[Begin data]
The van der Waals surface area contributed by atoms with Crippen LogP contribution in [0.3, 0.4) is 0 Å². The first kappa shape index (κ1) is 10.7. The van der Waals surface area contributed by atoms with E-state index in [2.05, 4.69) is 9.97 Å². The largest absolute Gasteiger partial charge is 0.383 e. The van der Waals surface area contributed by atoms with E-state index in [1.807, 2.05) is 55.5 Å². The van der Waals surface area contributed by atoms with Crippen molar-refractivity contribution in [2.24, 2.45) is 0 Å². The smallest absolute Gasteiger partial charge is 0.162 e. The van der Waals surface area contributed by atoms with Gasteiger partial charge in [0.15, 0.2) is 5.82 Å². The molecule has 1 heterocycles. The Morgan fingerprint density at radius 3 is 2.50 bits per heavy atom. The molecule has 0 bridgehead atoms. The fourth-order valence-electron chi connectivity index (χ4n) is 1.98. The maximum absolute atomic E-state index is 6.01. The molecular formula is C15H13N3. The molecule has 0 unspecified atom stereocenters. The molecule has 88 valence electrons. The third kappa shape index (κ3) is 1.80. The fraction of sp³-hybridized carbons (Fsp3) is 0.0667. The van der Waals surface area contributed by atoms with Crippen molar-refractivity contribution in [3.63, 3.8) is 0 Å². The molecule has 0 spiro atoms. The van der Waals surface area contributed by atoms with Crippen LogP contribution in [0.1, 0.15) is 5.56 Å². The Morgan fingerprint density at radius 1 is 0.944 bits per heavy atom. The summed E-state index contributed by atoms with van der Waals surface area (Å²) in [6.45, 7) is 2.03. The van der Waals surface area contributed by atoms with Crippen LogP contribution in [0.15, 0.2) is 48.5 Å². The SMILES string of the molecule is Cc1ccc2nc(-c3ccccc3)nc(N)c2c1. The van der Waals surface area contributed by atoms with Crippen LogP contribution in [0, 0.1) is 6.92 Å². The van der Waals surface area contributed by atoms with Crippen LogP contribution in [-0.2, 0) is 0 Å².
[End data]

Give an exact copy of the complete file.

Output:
The van der Waals surface area contributed by atoms with Crippen LogP contribution in [0.3, 0.4) is 0 Å². The first kappa shape index (κ1) is 10.7. The van der Waals surface area contributed by atoms with E-state index in [2.05, 4.69) is 9.97 Å². The largest absolute Gasteiger partial charge is 0.383 e. The van der Waals surface area contributed by atoms with E-state index in [1.807, 2.05) is 55.5 Å². The van der Waals surface area contributed by atoms with Crippen molar-refractivity contribution in [2.24, 2.45) is 0 Å². The smallest absolute Gasteiger partial charge is 0.162 e. The van der Waals surface area contributed by atoms with Gasteiger partial charge in [0.15, 0.2) is 5.82 Å². The molecule has 1 heterocycles. The Morgan fingerprint density at radius 3 is 2.50 bits per heavy atom. The molecule has 0 bridgehead atoms. The fourth-order valence-electron chi connectivity index (χ4n) is 1.98. The maximum absolute atomic E-state index is 6.01. The molecular formula is C15H13N3. The molecule has 0 unspecified atom stereocenters. The molecule has 88 valence electrons. The third kappa shape index (κ3) is 1.80. The fraction of sp³-hybridized carbons (Fsp3) is 0.0667. The van der Waals surface area contributed by atoms with Crippen molar-refractivity contribution in [3.63, 3.8) is 0 Å². The molecule has 0 spiro atoms. The van der Waals surface area contributed by atoms with Crippen LogP contribution in [0.1, 0.15) is 5.56 Å². The Morgan fingerprint density at radius 1 is 0.944 bits per heavy atom. The summed E-state index contributed by atoms with van der Waals surface area (Å²) in [6.45, 7) is 2.03. The van der Waals surface area contributed by atoms with Crippen LogP contribution in [0.15, 0.2) is 48.5 Å². The SMILES string of the molecule is Cc1ccc2nc(-c3ccccc3)nc(N)c2c1. The van der Waals surface area contributed by atoms with Crippen LogP contribution in [0, 0.1) is 6.92 Å². The van der Waals surface area contributed by atoms with Crippen LogP contribution in [-0.2, 0) is 0 Å².